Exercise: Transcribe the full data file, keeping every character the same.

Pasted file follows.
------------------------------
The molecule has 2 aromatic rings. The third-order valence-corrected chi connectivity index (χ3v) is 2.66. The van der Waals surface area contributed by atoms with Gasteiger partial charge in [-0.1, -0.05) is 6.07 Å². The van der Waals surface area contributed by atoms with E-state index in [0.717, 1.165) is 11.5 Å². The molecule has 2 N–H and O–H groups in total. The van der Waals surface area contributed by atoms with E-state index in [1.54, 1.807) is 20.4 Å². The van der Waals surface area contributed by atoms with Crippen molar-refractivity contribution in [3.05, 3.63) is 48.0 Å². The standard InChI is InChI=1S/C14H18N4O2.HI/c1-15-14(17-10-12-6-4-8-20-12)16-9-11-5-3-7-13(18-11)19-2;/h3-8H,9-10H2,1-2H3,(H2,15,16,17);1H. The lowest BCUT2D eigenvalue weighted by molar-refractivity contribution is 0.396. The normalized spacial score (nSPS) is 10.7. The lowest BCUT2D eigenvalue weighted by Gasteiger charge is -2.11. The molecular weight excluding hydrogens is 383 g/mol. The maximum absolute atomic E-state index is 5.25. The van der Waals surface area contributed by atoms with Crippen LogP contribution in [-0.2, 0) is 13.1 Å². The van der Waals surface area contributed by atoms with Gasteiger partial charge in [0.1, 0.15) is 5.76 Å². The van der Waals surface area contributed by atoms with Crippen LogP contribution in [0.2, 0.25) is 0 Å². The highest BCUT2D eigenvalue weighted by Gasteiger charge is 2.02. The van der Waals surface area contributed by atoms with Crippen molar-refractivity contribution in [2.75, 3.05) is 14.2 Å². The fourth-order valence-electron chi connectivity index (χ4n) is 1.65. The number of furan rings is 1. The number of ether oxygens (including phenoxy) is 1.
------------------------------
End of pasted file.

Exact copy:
The molecule has 2 aromatic rings. The third-order valence-corrected chi connectivity index (χ3v) is 2.66. The van der Waals surface area contributed by atoms with Gasteiger partial charge in [-0.1, -0.05) is 6.07 Å². The van der Waals surface area contributed by atoms with E-state index in [0.717, 1.165) is 11.5 Å². The molecule has 2 N–H and O–H groups in total. The van der Waals surface area contributed by atoms with E-state index in [1.54, 1.807) is 20.4 Å². The van der Waals surface area contributed by atoms with Crippen molar-refractivity contribution in [3.05, 3.63) is 48.0 Å². The standard InChI is InChI=1S/C14H18N4O2.HI/c1-15-14(17-10-12-6-4-8-20-12)16-9-11-5-3-7-13(18-11)19-2;/h3-8H,9-10H2,1-2H3,(H2,15,16,17);1H. The lowest BCUT2D eigenvalue weighted by molar-refractivity contribution is 0.396. The normalized spacial score (nSPS) is 10.7. The lowest BCUT2D eigenvalue weighted by Gasteiger charge is -2.11. The molecular weight excluding hydrogens is 383 g/mol. The maximum absolute atomic E-state index is 5.25. The van der Waals surface area contributed by atoms with Crippen LogP contribution in [-0.2, 0) is 13.1 Å². The van der Waals surface area contributed by atoms with Gasteiger partial charge in [0.1, 0.15) is 5.76 Å². The van der Waals surface area contributed by atoms with Crippen LogP contribution in [0.2, 0.25) is 0 Å². The highest BCUT2D eigenvalue weighted by Gasteiger charge is 2.02. The van der Waals surface area contributed by atoms with Crippen molar-refractivity contribution in [2.75, 3.05) is 14.2 Å². The fourth-order valence-electron chi connectivity index (χ4n) is 1.65. The number of furan rings is 1. The number of ether oxygens (including phenoxy) is 1.